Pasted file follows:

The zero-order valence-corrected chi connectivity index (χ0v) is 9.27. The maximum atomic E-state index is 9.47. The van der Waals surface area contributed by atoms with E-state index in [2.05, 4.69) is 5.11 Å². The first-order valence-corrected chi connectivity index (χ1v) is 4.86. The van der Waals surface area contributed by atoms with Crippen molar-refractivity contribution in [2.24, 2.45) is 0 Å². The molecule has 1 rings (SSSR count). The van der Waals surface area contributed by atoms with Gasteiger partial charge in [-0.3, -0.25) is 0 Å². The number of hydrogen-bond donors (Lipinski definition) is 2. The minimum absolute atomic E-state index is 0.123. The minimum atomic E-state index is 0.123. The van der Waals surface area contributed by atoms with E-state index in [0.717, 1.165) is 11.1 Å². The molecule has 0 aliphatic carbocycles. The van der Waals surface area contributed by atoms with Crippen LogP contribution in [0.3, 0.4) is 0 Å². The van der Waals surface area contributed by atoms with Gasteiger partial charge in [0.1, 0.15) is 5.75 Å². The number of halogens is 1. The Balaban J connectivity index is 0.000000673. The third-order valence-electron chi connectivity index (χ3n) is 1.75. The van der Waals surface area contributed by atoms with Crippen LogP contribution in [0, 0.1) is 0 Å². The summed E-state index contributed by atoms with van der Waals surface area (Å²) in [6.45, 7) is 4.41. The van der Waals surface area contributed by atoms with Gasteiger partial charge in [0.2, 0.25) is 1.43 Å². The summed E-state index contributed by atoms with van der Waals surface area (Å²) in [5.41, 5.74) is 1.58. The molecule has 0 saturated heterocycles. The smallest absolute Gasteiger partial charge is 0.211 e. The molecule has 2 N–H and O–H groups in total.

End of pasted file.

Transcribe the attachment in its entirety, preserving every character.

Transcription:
The zero-order valence-corrected chi connectivity index (χ0v) is 9.27. The maximum atomic E-state index is 9.47. The van der Waals surface area contributed by atoms with E-state index in [2.05, 4.69) is 5.11 Å². The first-order valence-corrected chi connectivity index (χ1v) is 4.86. The van der Waals surface area contributed by atoms with Crippen molar-refractivity contribution in [2.24, 2.45) is 0 Å². The molecule has 1 rings (SSSR count). The van der Waals surface area contributed by atoms with Gasteiger partial charge in [-0.3, -0.25) is 0 Å². The number of hydrogen-bond donors (Lipinski definition) is 2. The minimum absolute atomic E-state index is 0.123. The minimum atomic E-state index is 0.123. The van der Waals surface area contributed by atoms with E-state index in [0.717, 1.165) is 11.1 Å². The molecule has 0 aliphatic carbocycles. The van der Waals surface area contributed by atoms with Crippen LogP contribution in [0.3, 0.4) is 0 Å². The van der Waals surface area contributed by atoms with Gasteiger partial charge in [0.1, 0.15) is 5.75 Å². The number of halogens is 1. The Balaban J connectivity index is 0.000000673. The third-order valence-electron chi connectivity index (χ3n) is 1.75. The van der Waals surface area contributed by atoms with Crippen LogP contribution in [0, 0.1) is 0 Å². The summed E-state index contributed by atoms with van der Waals surface area (Å²) in [6.45, 7) is 4.41. The van der Waals surface area contributed by atoms with Gasteiger partial charge in [0.2, 0.25) is 1.43 Å². The summed E-state index contributed by atoms with van der Waals surface area (Å²) in [5.41, 5.74) is 1.58. The molecule has 0 saturated heterocycles. The smallest absolute Gasteiger partial charge is 0.211 e. The molecule has 2 N–H and O–H groups in total.